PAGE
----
When Alaska Airlines began service to Havana on Jan. 5, it wasn’t the first time the airline had flown to Cuba. In the early 1970s, Alaska flew U.S. Military Airlift Command charter flights to the base at Guantanamo Bay, as well as charters to Caribbean locations such as Jamaica, Puerto Rico and Panama. Some of the flight attendants from that era still fly for Alaska Airlines today, including Julia Simmonds, Joanne De… Read More
This news release was originally issued on Dec. 27, 1995, and is reposted here in its entirety in honor of Internet Day Oct. 29, which commemorates the day when computers at UCLA and Stanford first made a host-to-host connection. Alaska was the first airline in the U.S. to explore the uncharted world of the Internet, with a homemade web site that allowed customers to book tickets online. Alaska’s spokesperson at the time, Greg Witter,… Read More
Alaska Airlines has been known for a lot of firsts. First airline to offer booking tickets on the Internet and first airline to guarantee your bags arrive on time. But passengers today would do a double-take if they had seen one of Alaska’s early firsts—first airline certified by the FAA to take off and land a Douglas DC-3 on skis!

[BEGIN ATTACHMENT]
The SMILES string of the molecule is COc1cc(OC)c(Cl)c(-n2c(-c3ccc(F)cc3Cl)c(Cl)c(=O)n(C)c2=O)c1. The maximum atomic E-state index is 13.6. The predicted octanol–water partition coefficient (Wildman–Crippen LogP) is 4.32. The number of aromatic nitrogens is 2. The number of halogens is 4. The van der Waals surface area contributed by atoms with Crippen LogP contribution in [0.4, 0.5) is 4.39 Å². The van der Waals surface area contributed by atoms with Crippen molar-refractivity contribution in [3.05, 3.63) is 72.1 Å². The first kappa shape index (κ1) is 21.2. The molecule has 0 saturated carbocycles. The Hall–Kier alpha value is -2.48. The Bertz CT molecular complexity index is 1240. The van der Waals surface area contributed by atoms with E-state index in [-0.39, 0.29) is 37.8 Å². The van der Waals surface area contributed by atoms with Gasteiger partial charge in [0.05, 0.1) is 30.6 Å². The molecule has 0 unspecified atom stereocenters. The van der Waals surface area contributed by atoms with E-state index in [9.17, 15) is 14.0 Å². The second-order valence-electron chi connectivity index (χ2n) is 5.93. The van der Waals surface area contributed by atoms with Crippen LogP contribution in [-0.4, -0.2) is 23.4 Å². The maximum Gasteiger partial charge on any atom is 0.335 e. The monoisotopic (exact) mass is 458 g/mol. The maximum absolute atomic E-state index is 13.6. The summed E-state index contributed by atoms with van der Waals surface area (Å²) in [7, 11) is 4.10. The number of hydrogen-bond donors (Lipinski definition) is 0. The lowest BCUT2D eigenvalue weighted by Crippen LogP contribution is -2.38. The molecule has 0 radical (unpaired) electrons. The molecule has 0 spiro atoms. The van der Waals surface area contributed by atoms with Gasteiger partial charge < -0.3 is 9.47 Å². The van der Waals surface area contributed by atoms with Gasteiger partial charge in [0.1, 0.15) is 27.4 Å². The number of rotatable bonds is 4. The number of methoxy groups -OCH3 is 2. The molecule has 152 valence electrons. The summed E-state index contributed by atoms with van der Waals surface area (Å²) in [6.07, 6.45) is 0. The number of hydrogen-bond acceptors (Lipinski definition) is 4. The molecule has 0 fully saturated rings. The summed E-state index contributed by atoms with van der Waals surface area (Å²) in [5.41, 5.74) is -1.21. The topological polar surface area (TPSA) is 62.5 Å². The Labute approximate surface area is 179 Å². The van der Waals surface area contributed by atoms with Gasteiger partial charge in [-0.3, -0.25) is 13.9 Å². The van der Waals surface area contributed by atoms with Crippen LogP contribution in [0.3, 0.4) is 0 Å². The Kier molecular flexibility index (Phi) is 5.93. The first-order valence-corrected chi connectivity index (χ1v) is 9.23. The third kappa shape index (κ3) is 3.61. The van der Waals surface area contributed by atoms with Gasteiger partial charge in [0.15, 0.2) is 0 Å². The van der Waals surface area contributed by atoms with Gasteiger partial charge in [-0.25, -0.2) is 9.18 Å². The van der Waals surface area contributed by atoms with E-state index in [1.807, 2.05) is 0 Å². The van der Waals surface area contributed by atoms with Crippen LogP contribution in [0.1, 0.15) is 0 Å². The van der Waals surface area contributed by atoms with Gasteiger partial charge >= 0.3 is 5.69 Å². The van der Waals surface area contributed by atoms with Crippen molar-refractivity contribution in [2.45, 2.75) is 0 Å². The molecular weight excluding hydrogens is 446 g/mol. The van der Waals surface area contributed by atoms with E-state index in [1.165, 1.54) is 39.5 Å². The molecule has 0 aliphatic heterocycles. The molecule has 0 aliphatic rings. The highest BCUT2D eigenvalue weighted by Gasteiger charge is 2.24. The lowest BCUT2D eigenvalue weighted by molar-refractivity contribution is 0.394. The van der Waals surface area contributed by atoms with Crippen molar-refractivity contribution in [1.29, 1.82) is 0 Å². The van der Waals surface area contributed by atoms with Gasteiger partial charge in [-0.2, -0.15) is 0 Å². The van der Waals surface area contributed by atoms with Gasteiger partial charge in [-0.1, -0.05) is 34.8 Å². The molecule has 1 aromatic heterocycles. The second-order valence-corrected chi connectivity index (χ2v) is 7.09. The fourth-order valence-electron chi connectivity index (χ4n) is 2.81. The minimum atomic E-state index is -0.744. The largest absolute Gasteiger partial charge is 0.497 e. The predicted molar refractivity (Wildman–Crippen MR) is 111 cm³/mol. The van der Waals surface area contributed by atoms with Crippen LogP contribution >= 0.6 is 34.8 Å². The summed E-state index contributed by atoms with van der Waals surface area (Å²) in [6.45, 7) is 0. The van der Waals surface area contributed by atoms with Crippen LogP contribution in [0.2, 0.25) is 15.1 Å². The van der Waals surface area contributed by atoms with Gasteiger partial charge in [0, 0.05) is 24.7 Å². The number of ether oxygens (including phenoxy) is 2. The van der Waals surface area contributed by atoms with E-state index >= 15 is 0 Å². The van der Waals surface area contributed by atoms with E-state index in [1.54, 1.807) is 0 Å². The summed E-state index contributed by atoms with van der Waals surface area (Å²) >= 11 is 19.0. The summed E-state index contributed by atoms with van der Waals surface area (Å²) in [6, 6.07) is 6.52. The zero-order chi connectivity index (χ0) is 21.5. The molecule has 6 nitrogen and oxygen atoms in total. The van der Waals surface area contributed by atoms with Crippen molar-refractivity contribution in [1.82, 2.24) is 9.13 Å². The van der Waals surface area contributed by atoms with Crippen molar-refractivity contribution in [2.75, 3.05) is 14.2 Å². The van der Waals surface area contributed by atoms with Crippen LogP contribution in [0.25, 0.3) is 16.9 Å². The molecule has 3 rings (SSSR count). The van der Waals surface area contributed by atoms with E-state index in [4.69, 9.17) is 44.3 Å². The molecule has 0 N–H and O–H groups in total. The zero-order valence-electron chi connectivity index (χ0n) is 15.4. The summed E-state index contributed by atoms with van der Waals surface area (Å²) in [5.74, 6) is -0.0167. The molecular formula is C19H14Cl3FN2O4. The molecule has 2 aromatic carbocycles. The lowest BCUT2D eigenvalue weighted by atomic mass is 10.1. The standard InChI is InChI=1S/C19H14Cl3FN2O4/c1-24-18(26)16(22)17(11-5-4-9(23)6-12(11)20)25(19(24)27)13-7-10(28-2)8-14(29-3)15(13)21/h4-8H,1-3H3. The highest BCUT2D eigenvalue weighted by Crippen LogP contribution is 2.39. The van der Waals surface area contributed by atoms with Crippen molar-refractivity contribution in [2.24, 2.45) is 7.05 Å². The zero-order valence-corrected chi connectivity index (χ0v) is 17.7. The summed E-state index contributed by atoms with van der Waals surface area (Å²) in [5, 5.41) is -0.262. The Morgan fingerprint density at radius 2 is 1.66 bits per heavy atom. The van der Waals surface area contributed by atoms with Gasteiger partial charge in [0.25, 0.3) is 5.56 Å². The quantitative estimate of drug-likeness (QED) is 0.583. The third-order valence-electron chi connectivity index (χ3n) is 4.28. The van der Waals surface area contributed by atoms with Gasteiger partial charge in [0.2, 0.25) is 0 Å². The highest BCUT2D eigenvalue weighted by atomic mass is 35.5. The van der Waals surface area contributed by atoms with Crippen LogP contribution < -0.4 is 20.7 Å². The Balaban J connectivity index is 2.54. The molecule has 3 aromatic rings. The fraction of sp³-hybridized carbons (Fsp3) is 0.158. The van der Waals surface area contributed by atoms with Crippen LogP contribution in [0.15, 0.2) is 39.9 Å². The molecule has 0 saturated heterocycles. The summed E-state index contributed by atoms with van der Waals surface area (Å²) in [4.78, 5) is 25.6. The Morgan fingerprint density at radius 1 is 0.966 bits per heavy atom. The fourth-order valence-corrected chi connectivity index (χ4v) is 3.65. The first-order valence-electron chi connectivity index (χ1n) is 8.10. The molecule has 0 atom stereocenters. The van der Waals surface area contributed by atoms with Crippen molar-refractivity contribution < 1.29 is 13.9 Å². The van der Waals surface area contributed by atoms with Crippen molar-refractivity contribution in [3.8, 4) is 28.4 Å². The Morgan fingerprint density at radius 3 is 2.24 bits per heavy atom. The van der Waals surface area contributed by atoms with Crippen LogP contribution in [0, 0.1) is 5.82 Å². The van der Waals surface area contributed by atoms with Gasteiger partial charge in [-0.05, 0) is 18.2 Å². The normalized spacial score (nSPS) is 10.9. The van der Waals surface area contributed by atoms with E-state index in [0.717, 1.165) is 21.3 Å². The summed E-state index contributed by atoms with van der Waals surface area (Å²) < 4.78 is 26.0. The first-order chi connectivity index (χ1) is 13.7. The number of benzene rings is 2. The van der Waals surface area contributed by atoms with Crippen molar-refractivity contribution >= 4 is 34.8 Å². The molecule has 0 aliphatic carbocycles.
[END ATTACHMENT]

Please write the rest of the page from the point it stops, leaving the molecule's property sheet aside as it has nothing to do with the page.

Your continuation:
The airplane that hit a fish is one of the most legendary stories in Alaska Airlines lore. Like all great fish tales, the size of the fish grows with every telling, but the story that made headlines around the world in 1987 is completely true. (Although it probably didn’t help that newspapers published the story on April Fool’s Day.)
A businessman flags down a cab for a ride to the airport. As the lethargic cabbie asks ‘what airline,’ and learns it’s Alaska, a high-speed chase ensues, while the businessman, sliding back and forth as the cab hugs the turns, yells, “but airlines never leave on time!” Arriving at the airport, the flight has already left. Alaska Airlines seized upon the humor of travel pains in its TV ads from the 1980s,… Read More